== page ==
I'm a volunteer at the i-Site in Orewa, co-ordinating the volunteers. Ateed were going to close us, but I kicked up a real fuss because Orewa is the gateway to Northland and the Rodney district.
We have so much to share with tourists, about cycleways, walks, the regional parks - there are so many amazing places here.
Tourism makes up 30 per cent of the local economy, so we need an information centre in the town.
Lots of people want to know about our regional parks.
Shakespear Regional Park is a beauty and next month they release kiwi into it. The Shakespear Open Sanctuary Society have built predator-proof fences from Army Bay through to Okoromai Bay.
It's one of my favourite places and you can camp there for just $12 a night if you've got your own tent. There are ablutions there and three, five and 10km walks. I used to take the bronze medal Duke of Edinburgh candidates there.
Wenderholm, north of Waiwera, has wonderful walking tracks too. There's a camping ground across the river from Wenderholm which is very spartan, back to the good old days of camping with long drops and fresh water, but it's so pristine.
We've got lots of reserves and sports fields in the township. Metro Park has up to 16 rugby fields, with cricket and hockey, too.
We've built a really successful cycle path north of the bridge, Te Ara Tahuna. The walk and cycleway have been really popular and the numbers using it are steadily increasing. People come from all over to use it. It's about 7km.
Another is the Millennium, which is 10km winding from the township down the length of the beach, along the promenade and through the back streets around the college, through Victor Eaves and Alice Eaves Bush.
The Eaves family gave large areas of bush to the people, and that walk connects with the beach. It's all off the main road.
The other walk we like is the Crimson Walkway, at Long Bay.
Our subdivision goes from Campbell's Bay in the south all the way through to Waiwera, and we're pushing for connectivity, so people can walk over the saddle to the marine part, then through Stillwater and connect to Whangaparoa. As far as walkways and cycle ways go, we're blessed in this area.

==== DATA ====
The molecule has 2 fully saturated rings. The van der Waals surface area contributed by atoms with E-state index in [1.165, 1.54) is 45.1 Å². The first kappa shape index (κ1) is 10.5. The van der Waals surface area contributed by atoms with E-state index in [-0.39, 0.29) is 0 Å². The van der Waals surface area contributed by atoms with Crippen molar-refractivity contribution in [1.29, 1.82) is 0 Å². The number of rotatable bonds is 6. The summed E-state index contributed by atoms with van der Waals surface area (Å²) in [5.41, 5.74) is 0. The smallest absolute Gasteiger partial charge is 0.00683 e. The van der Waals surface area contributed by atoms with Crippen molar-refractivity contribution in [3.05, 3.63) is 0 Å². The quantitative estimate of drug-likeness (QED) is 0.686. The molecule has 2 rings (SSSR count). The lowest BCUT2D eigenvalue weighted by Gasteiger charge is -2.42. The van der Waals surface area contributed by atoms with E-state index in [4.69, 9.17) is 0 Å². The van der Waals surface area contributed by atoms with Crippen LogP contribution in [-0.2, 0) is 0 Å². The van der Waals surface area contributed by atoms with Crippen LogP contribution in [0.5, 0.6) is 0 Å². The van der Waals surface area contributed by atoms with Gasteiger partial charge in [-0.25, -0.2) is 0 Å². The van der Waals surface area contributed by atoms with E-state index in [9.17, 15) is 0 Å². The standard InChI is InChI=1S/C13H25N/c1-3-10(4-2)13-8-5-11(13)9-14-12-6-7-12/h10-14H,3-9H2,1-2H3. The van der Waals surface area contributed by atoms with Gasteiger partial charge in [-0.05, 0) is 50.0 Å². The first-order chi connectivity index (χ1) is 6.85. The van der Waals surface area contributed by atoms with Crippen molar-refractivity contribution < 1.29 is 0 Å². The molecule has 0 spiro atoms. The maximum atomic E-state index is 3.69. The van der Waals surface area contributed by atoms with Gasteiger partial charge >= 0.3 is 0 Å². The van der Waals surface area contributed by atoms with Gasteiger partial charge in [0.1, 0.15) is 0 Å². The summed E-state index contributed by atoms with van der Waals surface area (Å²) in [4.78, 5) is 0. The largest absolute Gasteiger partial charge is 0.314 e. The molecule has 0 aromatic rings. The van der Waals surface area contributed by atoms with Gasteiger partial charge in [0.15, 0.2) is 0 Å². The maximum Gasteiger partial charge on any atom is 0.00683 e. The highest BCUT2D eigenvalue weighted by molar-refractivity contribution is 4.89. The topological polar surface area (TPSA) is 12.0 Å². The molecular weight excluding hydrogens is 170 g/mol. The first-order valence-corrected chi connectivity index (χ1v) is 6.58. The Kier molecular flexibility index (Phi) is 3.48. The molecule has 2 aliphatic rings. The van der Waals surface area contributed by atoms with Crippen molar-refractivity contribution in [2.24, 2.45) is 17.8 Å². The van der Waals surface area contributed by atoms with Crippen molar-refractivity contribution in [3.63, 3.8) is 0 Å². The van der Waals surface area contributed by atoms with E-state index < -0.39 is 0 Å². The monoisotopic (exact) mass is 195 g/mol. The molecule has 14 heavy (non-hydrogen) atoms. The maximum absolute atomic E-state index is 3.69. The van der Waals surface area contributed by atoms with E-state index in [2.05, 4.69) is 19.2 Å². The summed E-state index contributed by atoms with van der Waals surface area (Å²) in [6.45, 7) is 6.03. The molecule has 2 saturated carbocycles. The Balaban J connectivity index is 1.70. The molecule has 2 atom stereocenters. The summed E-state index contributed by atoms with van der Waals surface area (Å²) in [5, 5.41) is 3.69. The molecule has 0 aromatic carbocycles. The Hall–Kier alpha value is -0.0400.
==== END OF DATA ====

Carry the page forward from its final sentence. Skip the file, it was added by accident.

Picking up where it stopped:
Moana Reserve is a small reserve opposite the main street. We have 12 reserves along the length of the beach, which is over two kilometres long and has a huge area at low tide, but Moana Reserve is my favourite beach. I also like Arundel, at the northern end where the scout den is.
They have pontoons at Arkles Bay and our local board put pontoons at Big Manly that can be moved around. The kids and residents love them.
The Orewa Boulevard is good to visit. It's all closed in and used to be called the Boulevard of Dreams when performers used to come. There are lots of eateries there, from Joust at the south end, which has a smorgasbord, to Oliver's, which is the only place with free Wi-Fi, and great coffee, too.
Mozaik do great coffee as well. The owner's just built a new Mozaik at the Silverdale shops.
Alley Katz do gluten-free food - a lot of international tourists want to know where to get the best coffee and gluten-free food. McDonald's is on the boulevard too, and Subway.
Orewa also has a farmers' market every Sunday. Hobbs Bay has a good one, too.
Historically we're a retirement community. We have five retirement villages, including Red Beach, Emily Page, the Maygrove and a couple of older ones. But we've seen a lot of younger families move in lately and the demographic is changing.
There are seven schools on the Hibiscus Coast, so there are a lot of kids coming through.
I'm not really a local, though, I've only been here 20 years!
When I moved here my son was 5. We came for the lifestyle and schools, and raised two kids here.
It's a great place to live. I want to tell everyone how special it is.
340 Hibiscus Coast Hwy, ph (09) 421 1156
Joust Beach Bar and Restaurant
268 Hibiscus Coast Hwy, ph (09) 426 2411
350 Hibiscus Coast Hwy, ph (09) 427 5633
Alley Katz Cafe
358 Hibiscus Coast Hwy, ph (09) 426 0548